• Antioxidant / Antibacterial: In a study of five Malaysian herbal extracts,P. hydropiper showed high antioxidant and antibacterial activities. It showed the highest antioxidant activities in FRAP and ORAC assays with 1676.67 mM TE/g EW and 11.20 mmol TE/g EW, respectively. (see constituents above) (20)
• Antihyperglycemic / Antinociceptive / Leaves: Study of various doses of ethanolic leaf extract of P. hydropiper in glucose-loaded mice showed significant reduction of blood glucose levels by 48.8% to 52.2% (p<0.05) compared to standard glibenclamide with 42.1% reduction. In antinociceptive activity testing, there was reduction of abdominal writhings by 14.10 to 41.02% compared to standard drug Aspirin. Brine shrimp naupili toxicity testing showed LC50 of 16.22 µg/ml, compared to control. (24)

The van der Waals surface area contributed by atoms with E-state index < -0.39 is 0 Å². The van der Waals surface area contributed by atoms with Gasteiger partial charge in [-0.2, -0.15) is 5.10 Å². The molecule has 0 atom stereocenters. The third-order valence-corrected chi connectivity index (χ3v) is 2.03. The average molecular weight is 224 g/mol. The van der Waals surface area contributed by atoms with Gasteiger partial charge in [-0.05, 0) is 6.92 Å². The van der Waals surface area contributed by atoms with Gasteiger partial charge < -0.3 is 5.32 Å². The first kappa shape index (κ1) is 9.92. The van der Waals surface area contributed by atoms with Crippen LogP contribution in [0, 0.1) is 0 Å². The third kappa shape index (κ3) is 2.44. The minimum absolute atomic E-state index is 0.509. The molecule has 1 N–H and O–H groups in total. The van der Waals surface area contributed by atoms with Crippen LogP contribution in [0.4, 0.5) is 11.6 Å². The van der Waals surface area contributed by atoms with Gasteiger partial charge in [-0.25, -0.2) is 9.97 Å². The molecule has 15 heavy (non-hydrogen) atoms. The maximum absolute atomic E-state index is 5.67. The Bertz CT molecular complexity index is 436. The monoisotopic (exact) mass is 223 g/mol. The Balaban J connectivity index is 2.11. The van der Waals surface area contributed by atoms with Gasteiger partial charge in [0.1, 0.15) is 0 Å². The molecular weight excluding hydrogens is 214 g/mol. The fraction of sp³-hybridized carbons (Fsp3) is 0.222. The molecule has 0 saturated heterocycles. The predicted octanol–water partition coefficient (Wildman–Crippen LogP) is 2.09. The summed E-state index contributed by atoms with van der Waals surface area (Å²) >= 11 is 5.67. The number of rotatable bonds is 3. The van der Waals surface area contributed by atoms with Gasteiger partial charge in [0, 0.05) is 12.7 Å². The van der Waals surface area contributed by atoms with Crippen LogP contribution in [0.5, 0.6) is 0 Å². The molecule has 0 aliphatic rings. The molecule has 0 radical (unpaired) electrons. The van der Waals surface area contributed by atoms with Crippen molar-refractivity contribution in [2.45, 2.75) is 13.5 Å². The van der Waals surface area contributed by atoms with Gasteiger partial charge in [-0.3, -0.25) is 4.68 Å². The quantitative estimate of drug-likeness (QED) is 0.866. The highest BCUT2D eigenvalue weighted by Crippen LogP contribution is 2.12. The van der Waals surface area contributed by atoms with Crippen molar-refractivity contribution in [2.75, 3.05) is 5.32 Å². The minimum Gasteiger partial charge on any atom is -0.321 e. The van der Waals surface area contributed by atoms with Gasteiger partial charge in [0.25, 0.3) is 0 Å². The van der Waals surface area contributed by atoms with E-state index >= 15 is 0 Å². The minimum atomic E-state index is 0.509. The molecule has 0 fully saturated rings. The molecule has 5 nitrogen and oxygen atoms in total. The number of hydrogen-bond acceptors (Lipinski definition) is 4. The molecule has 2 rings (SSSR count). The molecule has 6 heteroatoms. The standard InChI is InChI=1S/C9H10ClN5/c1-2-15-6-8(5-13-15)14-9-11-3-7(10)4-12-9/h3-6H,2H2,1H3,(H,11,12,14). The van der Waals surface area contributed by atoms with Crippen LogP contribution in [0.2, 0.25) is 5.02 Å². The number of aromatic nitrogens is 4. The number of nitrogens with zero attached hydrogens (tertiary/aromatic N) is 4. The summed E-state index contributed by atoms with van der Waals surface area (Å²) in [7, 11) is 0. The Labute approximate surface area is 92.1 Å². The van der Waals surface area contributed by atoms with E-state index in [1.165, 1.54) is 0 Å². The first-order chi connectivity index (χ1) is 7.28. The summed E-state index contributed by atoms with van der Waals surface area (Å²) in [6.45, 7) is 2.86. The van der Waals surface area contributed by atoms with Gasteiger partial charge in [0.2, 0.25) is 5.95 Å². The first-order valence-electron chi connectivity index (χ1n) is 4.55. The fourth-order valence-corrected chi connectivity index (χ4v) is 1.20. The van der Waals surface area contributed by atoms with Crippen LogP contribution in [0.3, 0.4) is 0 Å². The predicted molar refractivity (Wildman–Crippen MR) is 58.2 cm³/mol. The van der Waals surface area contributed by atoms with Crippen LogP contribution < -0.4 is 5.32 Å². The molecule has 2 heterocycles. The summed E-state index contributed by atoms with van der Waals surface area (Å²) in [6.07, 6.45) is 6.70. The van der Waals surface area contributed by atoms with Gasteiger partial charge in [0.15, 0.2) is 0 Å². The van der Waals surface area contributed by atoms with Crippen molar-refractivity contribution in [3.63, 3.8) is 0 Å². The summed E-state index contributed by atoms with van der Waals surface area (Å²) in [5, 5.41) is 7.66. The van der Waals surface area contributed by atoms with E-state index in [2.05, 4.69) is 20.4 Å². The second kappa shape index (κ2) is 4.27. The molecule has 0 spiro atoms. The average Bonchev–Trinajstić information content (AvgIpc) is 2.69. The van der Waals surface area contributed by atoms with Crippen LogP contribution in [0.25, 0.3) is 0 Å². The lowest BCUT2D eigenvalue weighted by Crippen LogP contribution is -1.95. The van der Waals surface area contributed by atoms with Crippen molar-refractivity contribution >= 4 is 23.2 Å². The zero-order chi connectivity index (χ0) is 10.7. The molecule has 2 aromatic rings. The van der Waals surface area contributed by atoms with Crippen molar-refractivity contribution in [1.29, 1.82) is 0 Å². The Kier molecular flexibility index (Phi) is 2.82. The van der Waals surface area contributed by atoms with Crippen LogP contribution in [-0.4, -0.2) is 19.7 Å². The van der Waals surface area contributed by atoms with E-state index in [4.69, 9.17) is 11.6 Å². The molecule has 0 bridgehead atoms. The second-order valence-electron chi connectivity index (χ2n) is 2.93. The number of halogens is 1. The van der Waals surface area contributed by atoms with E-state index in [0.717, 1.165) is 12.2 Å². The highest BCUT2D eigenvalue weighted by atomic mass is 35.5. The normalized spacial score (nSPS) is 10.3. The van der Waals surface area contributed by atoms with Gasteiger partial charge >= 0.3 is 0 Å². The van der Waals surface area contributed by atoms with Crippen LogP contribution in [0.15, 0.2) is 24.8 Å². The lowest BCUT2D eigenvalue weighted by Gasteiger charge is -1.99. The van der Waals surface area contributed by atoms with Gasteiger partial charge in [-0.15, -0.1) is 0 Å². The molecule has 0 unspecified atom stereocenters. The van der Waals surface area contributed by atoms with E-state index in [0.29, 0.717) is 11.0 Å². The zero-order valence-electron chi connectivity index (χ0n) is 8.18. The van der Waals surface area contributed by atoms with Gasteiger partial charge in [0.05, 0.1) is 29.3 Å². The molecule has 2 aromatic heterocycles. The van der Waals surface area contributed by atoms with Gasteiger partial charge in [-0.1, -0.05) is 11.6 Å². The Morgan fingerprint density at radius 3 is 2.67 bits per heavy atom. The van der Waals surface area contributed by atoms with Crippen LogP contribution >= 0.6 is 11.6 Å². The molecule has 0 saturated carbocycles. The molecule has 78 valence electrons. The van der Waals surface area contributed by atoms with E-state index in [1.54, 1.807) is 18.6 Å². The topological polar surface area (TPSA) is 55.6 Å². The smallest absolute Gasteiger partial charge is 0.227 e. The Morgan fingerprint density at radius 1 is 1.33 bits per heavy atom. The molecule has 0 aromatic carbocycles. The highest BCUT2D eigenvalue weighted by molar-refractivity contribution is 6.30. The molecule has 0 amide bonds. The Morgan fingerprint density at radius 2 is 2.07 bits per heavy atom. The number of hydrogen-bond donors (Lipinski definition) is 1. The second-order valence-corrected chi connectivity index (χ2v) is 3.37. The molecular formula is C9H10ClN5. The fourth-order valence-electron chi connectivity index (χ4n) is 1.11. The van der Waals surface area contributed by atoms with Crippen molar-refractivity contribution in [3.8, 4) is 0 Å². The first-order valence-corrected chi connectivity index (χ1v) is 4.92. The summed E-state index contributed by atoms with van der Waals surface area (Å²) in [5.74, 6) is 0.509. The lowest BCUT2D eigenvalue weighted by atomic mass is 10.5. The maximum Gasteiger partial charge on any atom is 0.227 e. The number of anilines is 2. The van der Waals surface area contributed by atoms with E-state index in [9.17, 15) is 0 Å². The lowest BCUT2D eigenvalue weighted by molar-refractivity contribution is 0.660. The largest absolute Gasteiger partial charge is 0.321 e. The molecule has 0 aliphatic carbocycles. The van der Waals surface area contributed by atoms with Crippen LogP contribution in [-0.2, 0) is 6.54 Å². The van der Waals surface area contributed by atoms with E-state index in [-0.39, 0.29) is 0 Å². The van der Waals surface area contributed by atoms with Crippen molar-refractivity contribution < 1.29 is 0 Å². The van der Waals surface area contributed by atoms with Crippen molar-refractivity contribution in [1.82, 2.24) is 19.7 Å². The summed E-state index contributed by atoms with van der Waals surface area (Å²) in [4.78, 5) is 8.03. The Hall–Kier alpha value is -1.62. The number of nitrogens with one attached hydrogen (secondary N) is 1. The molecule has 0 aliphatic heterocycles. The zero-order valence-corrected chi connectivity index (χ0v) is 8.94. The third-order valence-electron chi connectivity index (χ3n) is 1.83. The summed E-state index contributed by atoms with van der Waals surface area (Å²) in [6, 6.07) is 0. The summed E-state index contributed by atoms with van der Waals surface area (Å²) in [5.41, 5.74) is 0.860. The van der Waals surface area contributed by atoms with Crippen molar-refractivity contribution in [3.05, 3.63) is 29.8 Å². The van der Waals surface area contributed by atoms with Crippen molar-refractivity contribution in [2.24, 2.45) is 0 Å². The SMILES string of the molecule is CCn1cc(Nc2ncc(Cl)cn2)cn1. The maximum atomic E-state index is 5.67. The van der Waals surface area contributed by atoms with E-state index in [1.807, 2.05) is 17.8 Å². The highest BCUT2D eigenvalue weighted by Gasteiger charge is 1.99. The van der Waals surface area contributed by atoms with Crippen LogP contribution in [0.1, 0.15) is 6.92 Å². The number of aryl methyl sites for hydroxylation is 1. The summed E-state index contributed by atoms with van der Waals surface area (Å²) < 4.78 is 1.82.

• Xanthine Oxidase Inhibitory Activity / Antioxidant: Study evaluated methanol extract fractions for total phenolic content and antioxidant activity by DPPH, ferric thiocyanate and XO inhibition assays. Butanol and EA fractions showed higher phenolic content of 224.38 and 68.95 mg GAE/100g dry extract, respectively. Both showed DPPH radical scavenging activity with IC50 of 28.61 and 25.55 µg/ml. Both fractions inhibited xanthine oxidase activity with IC50 of 28.72 and 165.25 µg/ml. (25)